WOODBURN ROAD

(SMETHWICK)

WOODBURN ROAD (no 8) 19/09/05 {Smethwick or Handsworth really but near enough for inclusion]

RECOLLECTION OF A PREFAB CHILDHOOD 1947 - 1953/4

by Brenda  Babington

Did anyone ever call them prefabricated houses? They were along the edge of two sides of Blackpatch Park.  Most in Woodburn Road and three in Perrott Street, with a patch of waste land on the corner. 

The Allan's, with a son and a younger daughter called Jennifer (born 1947) lived in the middle one in Perrott Street.  I believe the Allan's moved to the Halesowen area, as my mother and I met Mrs Allan in a pub there sometime in the 70's.

The Hodgkins lived in the first one from the corner in Woodburn Road.  Mrs Hodgkins was originally from Nottingham.  They had three children (the same ages as my family).  The eldest son was Paul (born 1944), daughter Valerie (born 1947) and Nigel (born 1950).  They later moved to a new council house in Oxhill Road.

In one of the next two houses was a family called Woodward, who I think had two sons, the youngest I remember being older thann most of the children in the road .

We were at No 8, Gladys and Ivor Babington.

My eldest brother Michael was born in 1944, myself Brenda  in 1947, and my youngest brother Tony in 1950.

At No. 10 was the Haines family.  They either had two or three daughters, the youngest was my best friend Barbara.  One sister died but I cannot remember if this left just Barbara or not.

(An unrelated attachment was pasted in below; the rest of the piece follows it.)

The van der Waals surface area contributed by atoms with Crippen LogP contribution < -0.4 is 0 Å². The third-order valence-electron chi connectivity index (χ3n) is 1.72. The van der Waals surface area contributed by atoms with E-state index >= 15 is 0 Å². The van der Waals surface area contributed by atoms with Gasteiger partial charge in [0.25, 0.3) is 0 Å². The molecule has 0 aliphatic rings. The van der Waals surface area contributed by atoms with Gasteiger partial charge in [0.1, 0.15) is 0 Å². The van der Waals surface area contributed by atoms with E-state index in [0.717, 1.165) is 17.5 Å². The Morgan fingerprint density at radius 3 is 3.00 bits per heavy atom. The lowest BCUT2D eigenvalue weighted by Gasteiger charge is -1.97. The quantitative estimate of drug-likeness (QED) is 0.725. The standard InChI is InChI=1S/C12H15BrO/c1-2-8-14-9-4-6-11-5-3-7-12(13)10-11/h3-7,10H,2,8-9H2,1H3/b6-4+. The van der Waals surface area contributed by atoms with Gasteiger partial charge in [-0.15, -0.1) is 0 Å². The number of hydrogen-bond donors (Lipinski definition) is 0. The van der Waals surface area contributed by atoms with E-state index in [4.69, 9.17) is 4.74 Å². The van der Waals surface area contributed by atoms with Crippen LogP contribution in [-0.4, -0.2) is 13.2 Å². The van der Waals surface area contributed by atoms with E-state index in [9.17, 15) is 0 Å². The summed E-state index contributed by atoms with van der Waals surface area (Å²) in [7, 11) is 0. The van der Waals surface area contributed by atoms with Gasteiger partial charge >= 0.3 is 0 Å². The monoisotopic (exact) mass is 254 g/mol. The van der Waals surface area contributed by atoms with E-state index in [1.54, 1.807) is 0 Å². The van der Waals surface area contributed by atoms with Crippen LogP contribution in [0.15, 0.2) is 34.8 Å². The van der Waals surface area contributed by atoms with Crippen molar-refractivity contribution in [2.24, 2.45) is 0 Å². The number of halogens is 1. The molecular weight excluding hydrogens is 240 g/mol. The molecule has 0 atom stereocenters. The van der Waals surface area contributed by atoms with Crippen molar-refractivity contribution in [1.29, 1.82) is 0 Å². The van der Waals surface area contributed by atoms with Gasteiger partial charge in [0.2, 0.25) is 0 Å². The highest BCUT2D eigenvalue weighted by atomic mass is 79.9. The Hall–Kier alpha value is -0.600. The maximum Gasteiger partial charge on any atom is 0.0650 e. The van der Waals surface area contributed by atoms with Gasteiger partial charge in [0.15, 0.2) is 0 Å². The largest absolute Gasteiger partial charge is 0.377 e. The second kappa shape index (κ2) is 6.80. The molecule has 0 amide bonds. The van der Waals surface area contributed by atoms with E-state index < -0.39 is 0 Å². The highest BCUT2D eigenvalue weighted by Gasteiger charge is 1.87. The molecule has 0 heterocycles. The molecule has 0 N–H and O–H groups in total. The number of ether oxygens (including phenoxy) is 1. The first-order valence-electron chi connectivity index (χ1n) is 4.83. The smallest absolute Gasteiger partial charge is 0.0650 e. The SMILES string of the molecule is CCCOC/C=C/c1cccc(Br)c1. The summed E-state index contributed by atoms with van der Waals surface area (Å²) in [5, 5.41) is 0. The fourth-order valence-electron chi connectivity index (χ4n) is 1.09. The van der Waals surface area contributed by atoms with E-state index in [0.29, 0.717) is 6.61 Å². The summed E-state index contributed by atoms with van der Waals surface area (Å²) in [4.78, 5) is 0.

The end house next to the park gate was the Woolly family.  I cannot remember how many or what children they had but they later moved to Elmdon where Birmingham airport is now situated.  I remember going on a great expedition to visit them in their new home.  This entailed walking up to Soho Road for the bus into the city center.  Walking across town from Snow Hill to the Bull Ring to catch a Midland Red bus.  

I remember one sunny day sitting on the steps of their prefab eating a sugar sandwich and mom being very annoyed when she found out. A regular meeting place for the children from the prefabs was the waste land at the corner of the road.  One day I trod on a strip of metal that shot up and cut the base of my left thumb.  I remember my mother dashing me in a pushchair to the doctors (Dr Young).  His surgery was in Rookery Road opposite the Farcroft pub.  I still have the scar at the bottom of my thumb all these years later. I remember regularly going in a group over to the play equipment in the park.